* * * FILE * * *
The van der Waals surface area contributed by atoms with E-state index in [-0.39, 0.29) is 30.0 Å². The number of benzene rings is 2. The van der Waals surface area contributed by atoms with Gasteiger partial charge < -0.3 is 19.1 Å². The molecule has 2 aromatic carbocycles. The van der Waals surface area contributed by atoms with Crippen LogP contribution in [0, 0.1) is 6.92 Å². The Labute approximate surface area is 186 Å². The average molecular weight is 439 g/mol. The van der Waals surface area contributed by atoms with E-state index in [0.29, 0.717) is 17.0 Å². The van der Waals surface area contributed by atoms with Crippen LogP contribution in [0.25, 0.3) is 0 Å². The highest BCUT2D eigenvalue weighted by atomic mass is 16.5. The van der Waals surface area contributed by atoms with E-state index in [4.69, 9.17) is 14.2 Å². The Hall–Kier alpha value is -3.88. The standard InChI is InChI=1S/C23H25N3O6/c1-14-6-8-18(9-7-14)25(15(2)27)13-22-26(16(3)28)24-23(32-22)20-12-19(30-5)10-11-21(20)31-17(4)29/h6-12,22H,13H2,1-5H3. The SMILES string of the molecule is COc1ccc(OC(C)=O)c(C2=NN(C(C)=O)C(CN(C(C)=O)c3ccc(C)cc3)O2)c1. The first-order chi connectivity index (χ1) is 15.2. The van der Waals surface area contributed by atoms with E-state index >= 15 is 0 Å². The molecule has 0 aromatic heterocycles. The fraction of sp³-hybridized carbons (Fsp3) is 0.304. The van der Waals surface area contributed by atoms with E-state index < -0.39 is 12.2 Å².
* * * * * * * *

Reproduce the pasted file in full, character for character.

The van der Waals surface area contributed by atoms with E-state index in [-0.39, 0.29) is 30.0 Å². The number of benzene rings is 2. The van der Waals surface area contributed by atoms with Gasteiger partial charge < -0.3 is 19.1 Å². The molecule has 2 aromatic carbocycles. The van der Waals surface area contributed by atoms with Crippen LogP contribution in [0, 0.1) is 6.92 Å². The Labute approximate surface area is 186 Å². The average molecular weight is 439 g/mol. The van der Waals surface area contributed by atoms with E-state index in [0.29, 0.717) is 17.0 Å². The van der Waals surface area contributed by atoms with Crippen LogP contribution in [0.25, 0.3) is 0 Å². The highest BCUT2D eigenvalue weighted by atomic mass is 16.5. The van der Waals surface area contributed by atoms with E-state index in [4.69, 9.17) is 14.2 Å². The Hall–Kier alpha value is -3.88. The standard InChI is InChI=1S/C23H25N3O6/c1-14-6-8-18(9-7-14)25(15(2)27)13-22-26(16(3)28)24-23(32-22)20-12-19(30-5)10-11-21(20)31-17(4)29/h6-12,22H,13H2,1-5H3. The SMILES string of the molecule is COc1ccc(OC(C)=O)c(C2=NN(C(C)=O)C(CN(C(C)=O)c3ccc(C)cc3)O2)c1. The first-order chi connectivity index (χ1) is 15.2. The van der Waals surface area contributed by atoms with E-state index >= 15 is 0 Å². The molecule has 0 aromatic heterocycles. The fraction of sp³-hybridized carbons (Fsp3) is 0.304. The van der Waals surface area contributed by atoms with E-state index < -0.39 is 12.2 Å².